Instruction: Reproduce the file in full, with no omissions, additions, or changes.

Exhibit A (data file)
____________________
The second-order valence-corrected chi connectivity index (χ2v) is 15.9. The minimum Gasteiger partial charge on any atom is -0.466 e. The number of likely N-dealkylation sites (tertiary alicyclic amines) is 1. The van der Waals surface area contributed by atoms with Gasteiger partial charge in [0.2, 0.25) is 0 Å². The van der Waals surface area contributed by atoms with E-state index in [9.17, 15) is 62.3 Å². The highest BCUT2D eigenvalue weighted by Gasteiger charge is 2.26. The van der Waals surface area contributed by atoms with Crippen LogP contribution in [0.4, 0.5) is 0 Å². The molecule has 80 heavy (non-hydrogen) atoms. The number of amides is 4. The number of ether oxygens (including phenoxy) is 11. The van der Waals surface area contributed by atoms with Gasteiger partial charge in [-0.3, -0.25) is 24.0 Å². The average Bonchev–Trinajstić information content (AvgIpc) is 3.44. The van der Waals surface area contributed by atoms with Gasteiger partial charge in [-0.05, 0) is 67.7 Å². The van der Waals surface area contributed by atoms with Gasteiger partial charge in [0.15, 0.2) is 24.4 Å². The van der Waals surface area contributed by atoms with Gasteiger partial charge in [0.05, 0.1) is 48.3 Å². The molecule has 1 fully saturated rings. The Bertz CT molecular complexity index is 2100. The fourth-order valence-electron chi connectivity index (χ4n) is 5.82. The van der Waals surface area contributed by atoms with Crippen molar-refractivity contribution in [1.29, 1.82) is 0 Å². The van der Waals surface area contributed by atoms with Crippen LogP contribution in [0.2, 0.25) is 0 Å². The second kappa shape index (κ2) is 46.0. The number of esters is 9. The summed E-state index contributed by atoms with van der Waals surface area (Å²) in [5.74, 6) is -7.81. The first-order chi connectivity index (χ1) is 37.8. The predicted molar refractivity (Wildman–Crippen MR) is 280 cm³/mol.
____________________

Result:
The second-order valence-corrected chi connectivity index (χ2v) is 15.9. The minimum Gasteiger partial charge on any atom is -0.466 e. The number of likely N-dealkylation sites (tertiary alicyclic amines) is 1. The van der Waals surface area contributed by atoms with Gasteiger partial charge in [0.2, 0.25) is 0 Å². The van der Waals surface area contributed by atoms with E-state index in [9.17, 15) is 62.3 Å². The highest BCUT2D eigenvalue weighted by Gasteiger charge is 2.26. The van der Waals surface area contributed by atoms with Crippen LogP contribution in [0.4, 0.5) is 0 Å². The molecule has 80 heavy (non-hydrogen) atoms. The number of amides is 4. The number of ether oxygens (including phenoxy) is 11. The van der Waals surface area contributed by atoms with Gasteiger partial charge in [-0.3, -0.25) is 24.0 Å². The average Bonchev–Trinajstić information content (AvgIpc) is 3.44. The van der Waals surface area contributed by atoms with Gasteiger partial charge in [-0.05, 0) is 67.7 Å². The van der Waals surface area contributed by atoms with Gasteiger partial charge in [0.15, 0.2) is 24.4 Å². The van der Waals surface area contributed by atoms with Gasteiger partial charge in [0.05, 0.1) is 48.3 Å². The molecule has 1 fully saturated rings. The Bertz CT molecular complexity index is 2100. The fourth-order valence-electron chi connectivity index (χ4n) is 5.82. The van der Waals surface area contributed by atoms with Crippen molar-refractivity contribution in [1.29, 1.82) is 0 Å². The van der Waals surface area contributed by atoms with Crippen LogP contribution in [0.2, 0.25) is 0 Å². The second kappa shape index (κ2) is 46.0. The number of esters is 9. The summed E-state index contributed by atoms with van der Waals surface area (Å²) in [5.74, 6) is -7.81. The first-order chi connectivity index (χ1) is 37.8. The predicted molar refractivity (Wildman–Crippen MR) is 280 cm³/mol.